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Democratic development in turbulent times

March 14, 2019

Arjan de Haan

Director, Inclusive Economies, IDRC

Poverty, food insecurity, and conflict pose significant challenges to democracy by eroding the social and economic foundations upon which open and just societies can flourish. In recent years, these factors have contributed to the rise of populist movements and produced unprecedented numbers of refugees, both of which threaten to erode democratic institutions in the developing world. Events in Venezuela, Syria, and Myanmar, to name just a few countries, seem to place the very concept of democracy under attack and call for decided action to protect it.

IDRC has a long history of supporting projects and research to address the inequalities that hold back democracy and to mitigate factors that can destabilize fragile states. We believe that positive change can be sustained by helping researchers and policymakers address the barriers to democracy specific to their own countries. In a recent testimony I delivered to the House of Commons’ Standing Committee on Foreign Affairs and International Development, I emphasized the importance of efforts that fill knowledge gaps and make effective solutions possible.

Battling fake news to safeguard democratic processes

One example is the initiative we support to ensure access to reliable public information. Fake news and misinformation are alarmingly commonplace, while reliable, objective information can be frustratingly difficult to find. Rumours and falsehoods prevent people from making informed decisions; they stoke hostilities, generate suspicion and, at their worst, cause violence and conflict.

In southeastern Kenya in 2012, false rumours and exaggerations about clashes or imminent attacks fueled violent conflicts between two ethnic groups. As many as 170 people were killed and 40,000 were displaced. The following year, IDRC teamed up with The Sentinel Project, a Toronto-based non-governmental organization, to determine how rumours were spread. The lack of reliable information in the region and the amplification of misinformation were primarily to blame.

Based on the findings, the project launched a mobile phone app called Una Hakika to help restore peace. When a rumour makes the rounds, app subscribers can report it to the service for verification. Community volunteers and the local police investigate the rumour and report back via text message, voice calls, and Facebook. 

Within two years an estimated 45,000 people in 17 villages regularly used the free daily service. Word spread and, in 2017, Una Hakika’s services were credited with helping to reduce tensions during Kenya’s general and presidential elections. The service has now reached an additional 250,000 people in the country.

Based on this success, our partners are adapting the service in Myanmar—where a sister project, Peaceful Truth, is dispelling anti-Muslim rumours—and in seven additional countries in Africa, the Middle East, and Europe.

Stability for vulnerable states with large refugee populations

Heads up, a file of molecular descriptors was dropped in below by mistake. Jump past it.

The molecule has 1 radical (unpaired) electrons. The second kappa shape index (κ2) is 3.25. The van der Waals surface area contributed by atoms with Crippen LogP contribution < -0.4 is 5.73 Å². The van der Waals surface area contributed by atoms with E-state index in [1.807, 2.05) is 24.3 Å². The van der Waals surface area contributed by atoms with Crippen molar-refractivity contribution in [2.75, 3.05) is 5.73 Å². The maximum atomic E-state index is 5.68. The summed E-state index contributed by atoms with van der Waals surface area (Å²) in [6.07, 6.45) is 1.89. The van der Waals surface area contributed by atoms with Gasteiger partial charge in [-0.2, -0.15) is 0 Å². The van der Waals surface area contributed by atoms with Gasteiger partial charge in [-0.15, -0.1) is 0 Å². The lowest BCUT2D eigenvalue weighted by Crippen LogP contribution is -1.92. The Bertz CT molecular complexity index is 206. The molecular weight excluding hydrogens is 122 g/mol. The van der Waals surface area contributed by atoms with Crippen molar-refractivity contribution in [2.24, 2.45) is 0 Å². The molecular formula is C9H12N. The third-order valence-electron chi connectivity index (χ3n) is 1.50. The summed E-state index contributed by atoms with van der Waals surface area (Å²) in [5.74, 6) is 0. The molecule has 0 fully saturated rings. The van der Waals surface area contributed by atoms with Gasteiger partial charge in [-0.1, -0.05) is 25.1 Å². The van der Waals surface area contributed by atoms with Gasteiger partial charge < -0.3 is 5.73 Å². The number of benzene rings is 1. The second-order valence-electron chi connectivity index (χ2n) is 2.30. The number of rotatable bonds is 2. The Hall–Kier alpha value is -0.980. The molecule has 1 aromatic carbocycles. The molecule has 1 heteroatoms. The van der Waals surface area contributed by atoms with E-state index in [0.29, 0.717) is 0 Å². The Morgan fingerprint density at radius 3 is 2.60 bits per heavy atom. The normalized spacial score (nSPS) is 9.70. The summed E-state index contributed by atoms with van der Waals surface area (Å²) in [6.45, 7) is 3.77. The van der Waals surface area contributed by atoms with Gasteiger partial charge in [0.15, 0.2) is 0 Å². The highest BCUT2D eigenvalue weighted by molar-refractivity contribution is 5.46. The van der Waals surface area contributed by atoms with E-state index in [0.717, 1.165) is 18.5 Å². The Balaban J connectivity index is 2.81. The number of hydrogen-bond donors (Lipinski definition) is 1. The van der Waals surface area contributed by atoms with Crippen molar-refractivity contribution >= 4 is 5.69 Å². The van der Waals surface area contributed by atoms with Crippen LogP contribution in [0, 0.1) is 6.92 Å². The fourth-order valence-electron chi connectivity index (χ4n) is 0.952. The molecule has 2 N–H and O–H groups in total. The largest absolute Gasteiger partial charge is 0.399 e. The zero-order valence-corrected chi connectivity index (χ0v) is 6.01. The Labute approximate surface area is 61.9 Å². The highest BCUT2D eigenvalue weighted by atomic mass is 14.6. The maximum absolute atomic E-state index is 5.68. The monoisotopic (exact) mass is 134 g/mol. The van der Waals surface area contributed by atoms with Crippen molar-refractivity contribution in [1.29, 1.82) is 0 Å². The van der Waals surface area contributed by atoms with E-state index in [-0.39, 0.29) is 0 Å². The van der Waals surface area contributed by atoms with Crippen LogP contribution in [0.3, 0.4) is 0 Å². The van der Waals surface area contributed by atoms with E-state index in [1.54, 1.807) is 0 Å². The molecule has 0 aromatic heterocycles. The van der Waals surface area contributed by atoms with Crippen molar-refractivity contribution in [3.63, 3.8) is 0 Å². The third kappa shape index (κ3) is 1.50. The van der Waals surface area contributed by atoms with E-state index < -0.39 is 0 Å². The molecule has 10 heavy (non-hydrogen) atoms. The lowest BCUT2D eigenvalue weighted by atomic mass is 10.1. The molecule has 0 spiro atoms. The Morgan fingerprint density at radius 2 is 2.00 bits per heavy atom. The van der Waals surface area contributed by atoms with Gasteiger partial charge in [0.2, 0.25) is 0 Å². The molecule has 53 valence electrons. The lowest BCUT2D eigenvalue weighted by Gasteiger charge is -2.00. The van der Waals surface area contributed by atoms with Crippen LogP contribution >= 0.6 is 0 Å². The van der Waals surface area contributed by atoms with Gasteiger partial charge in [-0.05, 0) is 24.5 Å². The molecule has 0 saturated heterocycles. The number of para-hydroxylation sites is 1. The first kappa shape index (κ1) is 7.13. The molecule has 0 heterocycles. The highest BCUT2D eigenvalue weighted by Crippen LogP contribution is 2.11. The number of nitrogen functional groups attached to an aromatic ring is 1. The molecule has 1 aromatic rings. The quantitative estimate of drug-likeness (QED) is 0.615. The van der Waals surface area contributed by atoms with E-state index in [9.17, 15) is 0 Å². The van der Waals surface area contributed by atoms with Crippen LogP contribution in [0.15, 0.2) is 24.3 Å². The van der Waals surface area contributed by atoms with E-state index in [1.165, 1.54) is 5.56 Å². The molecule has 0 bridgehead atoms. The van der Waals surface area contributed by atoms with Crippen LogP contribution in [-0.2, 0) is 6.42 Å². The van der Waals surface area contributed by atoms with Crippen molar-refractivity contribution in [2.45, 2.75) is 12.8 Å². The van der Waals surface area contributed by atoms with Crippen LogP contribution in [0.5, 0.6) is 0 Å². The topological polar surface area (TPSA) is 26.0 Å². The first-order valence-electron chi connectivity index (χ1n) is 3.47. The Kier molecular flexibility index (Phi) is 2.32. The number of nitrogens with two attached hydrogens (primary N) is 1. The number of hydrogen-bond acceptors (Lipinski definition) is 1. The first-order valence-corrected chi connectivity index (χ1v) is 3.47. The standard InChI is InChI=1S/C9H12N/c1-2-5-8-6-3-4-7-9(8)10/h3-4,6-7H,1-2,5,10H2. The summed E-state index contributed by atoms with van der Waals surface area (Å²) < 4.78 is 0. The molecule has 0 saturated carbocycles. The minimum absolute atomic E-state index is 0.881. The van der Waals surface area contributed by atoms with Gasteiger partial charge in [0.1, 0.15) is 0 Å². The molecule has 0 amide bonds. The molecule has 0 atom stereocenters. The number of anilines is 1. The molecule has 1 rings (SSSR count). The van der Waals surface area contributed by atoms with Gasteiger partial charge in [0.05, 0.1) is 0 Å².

Stability is another key building block for democracy, but it is difficult to achieve when dealing with a mass influx of refugees. Globally, 25 million people have had to flee their countries to escape hardship and persecution, and 85% are hosted in developing countries that have limited capacity to support and integrate them.

The social and economic burden is heavy and the citizens of host countries often perceive the new arrivals as a threat to their well-being. This stokes tensions and can breed populist movements that threaten to destabilize countries and entire regions.

In Lebanon, where one in six people is a refugee, IDRC is supporting research to understand how best to make use of precious limited resources. Services like healthcare, for example, are already stretched thin, and without quality health data it is difficult to accurately assess needs and provide appropriate services for different populations. The findings are helping to put in place the necessary skills and processes to identify where resources are needed most and how to use them efficiently, effectively, and equitably.

The result will be to ease Lebanon’s healthcare burden, improve care and services for refugees and host communities alike, and keep the country’s democracy healthy as it comes to the aid of its neighbours.

Enabling democratic transition through policy research

Over the course of its near 50-year history, IDRC has collaborated with researchers and policymakers to support democratic transitions in countries like South Africa, Chile, and Vietnam.

In Myanmar today, we are working on a five-year initiative in partnership with Global Affairs Canada. The goal is to support evidence-based decision-making after decades of underinvestment in research and higher education. Through a program of training and mentoring for aspiring leaders, support for independent think tanks, and research grants, we are nurturing a new generation of state and non-state actors who can produce sound policy-relevant knowledge. These actors will engage in open public debate and include the voices of women and other vulnerable groups. With these building blocks in place, a solid foundation for democratic development can be established.

The time is right for a renewed emphasis on democratic development and to renew our long-term commitment. Our experience shows that when we equip local researchers and policymakers with the necessary knowledge and tools, they can generate the evidence needed to build prosperous and democratic societies that can usher in new eras of hope and change.

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